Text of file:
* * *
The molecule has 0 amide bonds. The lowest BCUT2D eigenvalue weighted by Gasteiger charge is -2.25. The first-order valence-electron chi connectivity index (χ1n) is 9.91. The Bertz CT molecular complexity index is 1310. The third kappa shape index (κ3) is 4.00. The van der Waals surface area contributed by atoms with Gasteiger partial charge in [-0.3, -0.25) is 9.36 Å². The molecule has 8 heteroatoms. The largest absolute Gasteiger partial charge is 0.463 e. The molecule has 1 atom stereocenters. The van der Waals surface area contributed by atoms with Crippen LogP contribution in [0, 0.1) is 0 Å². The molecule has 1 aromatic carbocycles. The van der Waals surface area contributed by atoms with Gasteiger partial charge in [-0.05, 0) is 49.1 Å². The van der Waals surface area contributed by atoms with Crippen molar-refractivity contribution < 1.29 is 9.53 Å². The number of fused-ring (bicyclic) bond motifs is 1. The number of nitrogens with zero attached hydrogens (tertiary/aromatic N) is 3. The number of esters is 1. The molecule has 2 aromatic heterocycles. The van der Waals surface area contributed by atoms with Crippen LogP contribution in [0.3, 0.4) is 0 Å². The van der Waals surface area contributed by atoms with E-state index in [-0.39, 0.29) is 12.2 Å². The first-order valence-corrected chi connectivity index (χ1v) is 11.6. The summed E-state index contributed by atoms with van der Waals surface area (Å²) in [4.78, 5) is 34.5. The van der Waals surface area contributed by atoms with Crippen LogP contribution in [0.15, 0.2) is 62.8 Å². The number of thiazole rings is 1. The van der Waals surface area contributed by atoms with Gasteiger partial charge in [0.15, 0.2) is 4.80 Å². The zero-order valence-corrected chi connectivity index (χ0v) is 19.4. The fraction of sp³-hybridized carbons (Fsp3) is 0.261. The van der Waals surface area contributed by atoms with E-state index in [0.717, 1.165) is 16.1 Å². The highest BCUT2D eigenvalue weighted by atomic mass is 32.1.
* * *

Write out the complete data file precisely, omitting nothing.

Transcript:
The molecule has 0 amide bonds. The lowest BCUT2D eigenvalue weighted by Gasteiger charge is -2.25. The first-order valence-electron chi connectivity index (χ1n) is 9.91. The Bertz CT molecular complexity index is 1310. The third kappa shape index (κ3) is 4.00. The van der Waals surface area contributed by atoms with Gasteiger partial charge in [-0.3, -0.25) is 9.36 Å². The molecule has 8 heteroatoms. The largest absolute Gasteiger partial charge is 0.463 e. The molecule has 1 atom stereocenters. The van der Waals surface area contributed by atoms with Crippen LogP contribution in [0, 0.1) is 0 Å². The molecule has 1 aromatic carbocycles. The van der Waals surface area contributed by atoms with Gasteiger partial charge in [-0.05, 0) is 49.1 Å². The van der Waals surface area contributed by atoms with Crippen molar-refractivity contribution < 1.29 is 9.53 Å². The number of fused-ring (bicyclic) bond motifs is 1. The number of nitrogens with zero attached hydrogens (tertiary/aromatic N) is 3. The number of esters is 1. The molecule has 2 aromatic heterocycles. The van der Waals surface area contributed by atoms with Crippen LogP contribution in [0.3, 0.4) is 0 Å². The van der Waals surface area contributed by atoms with E-state index in [-0.39, 0.29) is 12.2 Å². The first-order valence-corrected chi connectivity index (χ1v) is 11.6. The summed E-state index contributed by atoms with van der Waals surface area (Å²) in [4.78, 5) is 34.5. The van der Waals surface area contributed by atoms with Crippen LogP contribution in [0.15, 0.2) is 62.8 Å². The number of thiazole rings is 1. The van der Waals surface area contributed by atoms with Gasteiger partial charge in [0.15, 0.2) is 4.80 Å². The zero-order valence-corrected chi connectivity index (χ0v) is 19.4. The fraction of sp³-hybridized carbons (Fsp3) is 0.261. The van der Waals surface area contributed by atoms with E-state index in [0.717, 1.165) is 16.1 Å². The highest BCUT2D eigenvalue weighted by atomic mass is 32.1.